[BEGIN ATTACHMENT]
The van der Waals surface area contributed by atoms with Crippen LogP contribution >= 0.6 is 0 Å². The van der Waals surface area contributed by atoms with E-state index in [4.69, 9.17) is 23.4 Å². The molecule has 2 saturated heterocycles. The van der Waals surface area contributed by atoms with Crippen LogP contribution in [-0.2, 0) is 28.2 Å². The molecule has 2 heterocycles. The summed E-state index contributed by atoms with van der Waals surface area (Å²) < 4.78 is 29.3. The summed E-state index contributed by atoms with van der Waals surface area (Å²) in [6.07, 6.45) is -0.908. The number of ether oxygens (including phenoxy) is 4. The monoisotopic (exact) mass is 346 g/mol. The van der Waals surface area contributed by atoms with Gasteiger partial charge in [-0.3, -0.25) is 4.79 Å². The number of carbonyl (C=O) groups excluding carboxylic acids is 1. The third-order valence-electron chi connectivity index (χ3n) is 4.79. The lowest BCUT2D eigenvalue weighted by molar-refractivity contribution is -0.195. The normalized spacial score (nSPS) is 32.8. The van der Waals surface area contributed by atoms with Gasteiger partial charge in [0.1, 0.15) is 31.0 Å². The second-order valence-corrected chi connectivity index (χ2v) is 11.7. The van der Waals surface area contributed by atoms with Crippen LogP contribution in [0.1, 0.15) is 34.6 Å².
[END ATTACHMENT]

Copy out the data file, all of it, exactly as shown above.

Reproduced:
The van der Waals surface area contributed by atoms with Crippen LogP contribution >= 0.6 is 0 Å². The van der Waals surface area contributed by atoms with E-state index in [4.69, 9.17) is 23.4 Å². The molecule has 2 saturated heterocycles. The van der Waals surface area contributed by atoms with Crippen LogP contribution in [-0.2, 0) is 28.2 Å². The molecule has 2 heterocycles. The summed E-state index contributed by atoms with van der Waals surface area (Å²) < 4.78 is 29.3. The summed E-state index contributed by atoms with van der Waals surface area (Å²) in [6.07, 6.45) is -0.908. The number of ether oxygens (including phenoxy) is 4. The monoisotopic (exact) mass is 346 g/mol. The van der Waals surface area contributed by atoms with Gasteiger partial charge in [-0.3, -0.25) is 4.79 Å². The number of carbonyl (C=O) groups excluding carboxylic acids is 1. The third-order valence-electron chi connectivity index (χ3n) is 4.79. The lowest BCUT2D eigenvalue weighted by molar-refractivity contribution is -0.195. The normalized spacial score (nSPS) is 32.8. The van der Waals surface area contributed by atoms with Gasteiger partial charge in [0.1, 0.15) is 31.0 Å². The second-order valence-corrected chi connectivity index (χ2v) is 11.7. The van der Waals surface area contributed by atoms with Crippen LogP contribution in [0.1, 0.15) is 34.6 Å².